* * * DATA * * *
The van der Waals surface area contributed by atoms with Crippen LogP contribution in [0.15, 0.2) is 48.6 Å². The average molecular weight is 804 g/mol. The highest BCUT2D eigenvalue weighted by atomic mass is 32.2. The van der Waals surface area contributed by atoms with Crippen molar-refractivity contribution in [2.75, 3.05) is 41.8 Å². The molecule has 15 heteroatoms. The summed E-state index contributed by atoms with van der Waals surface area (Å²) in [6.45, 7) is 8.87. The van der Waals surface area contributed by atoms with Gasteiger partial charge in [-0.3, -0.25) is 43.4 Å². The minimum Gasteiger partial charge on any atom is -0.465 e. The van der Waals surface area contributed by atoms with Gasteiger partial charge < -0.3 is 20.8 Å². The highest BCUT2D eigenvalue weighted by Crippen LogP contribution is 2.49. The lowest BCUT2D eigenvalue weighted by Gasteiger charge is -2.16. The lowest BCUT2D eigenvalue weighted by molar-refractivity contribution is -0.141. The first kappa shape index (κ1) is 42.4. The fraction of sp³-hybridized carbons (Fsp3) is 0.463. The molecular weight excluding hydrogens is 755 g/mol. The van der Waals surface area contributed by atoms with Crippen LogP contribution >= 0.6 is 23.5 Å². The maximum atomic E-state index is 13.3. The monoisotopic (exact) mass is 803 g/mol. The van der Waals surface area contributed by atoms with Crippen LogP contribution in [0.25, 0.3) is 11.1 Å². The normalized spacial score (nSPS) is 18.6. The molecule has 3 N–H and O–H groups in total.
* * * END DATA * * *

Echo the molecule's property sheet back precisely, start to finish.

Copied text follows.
The van der Waals surface area contributed by atoms with Crippen LogP contribution in [0.15, 0.2) is 48.6 Å². The average molecular weight is 804 g/mol. The highest BCUT2D eigenvalue weighted by atomic mass is 32.2. The van der Waals surface area contributed by atoms with Crippen molar-refractivity contribution in [2.75, 3.05) is 41.8 Å². The molecule has 15 heteroatoms. The summed E-state index contributed by atoms with van der Waals surface area (Å²) in [6.45, 7) is 8.87. The van der Waals surface area contributed by atoms with Gasteiger partial charge in [-0.3, -0.25) is 43.4 Å². The minimum Gasteiger partial charge on any atom is -0.465 e. The van der Waals surface area contributed by atoms with Gasteiger partial charge < -0.3 is 20.8 Å². The highest BCUT2D eigenvalue weighted by Crippen LogP contribution is 2.49. The lowest BCUT2D eigenvalue weighted by Gasteiger charge is -2.16. The lowest BCUT2D eigenvalue weighted by molar-refractivity contribution is -0.141. The first kappa shape index (κ1) is 42.4. The fraction of sp³-hybridized carbons (Fsp3) is 0.463. The molecular weight excluding hydrogens is 755 g/mol. The van der Waals surface area contributed by atoms with Crippen LogP contribution >= 0.6 is 23.5 Å². The maximum atomic E-state index is 13.3. The monoisotopic (exact) mass is 803 g/mol. The van der Waals surface area contributed by atoms with Crippen LogP contribution in [0.25, 0.3) is 11.1 Å². The normalized spacial score (nSPS) is 18.6. The molecule has 3 N–H and O–H groups in total.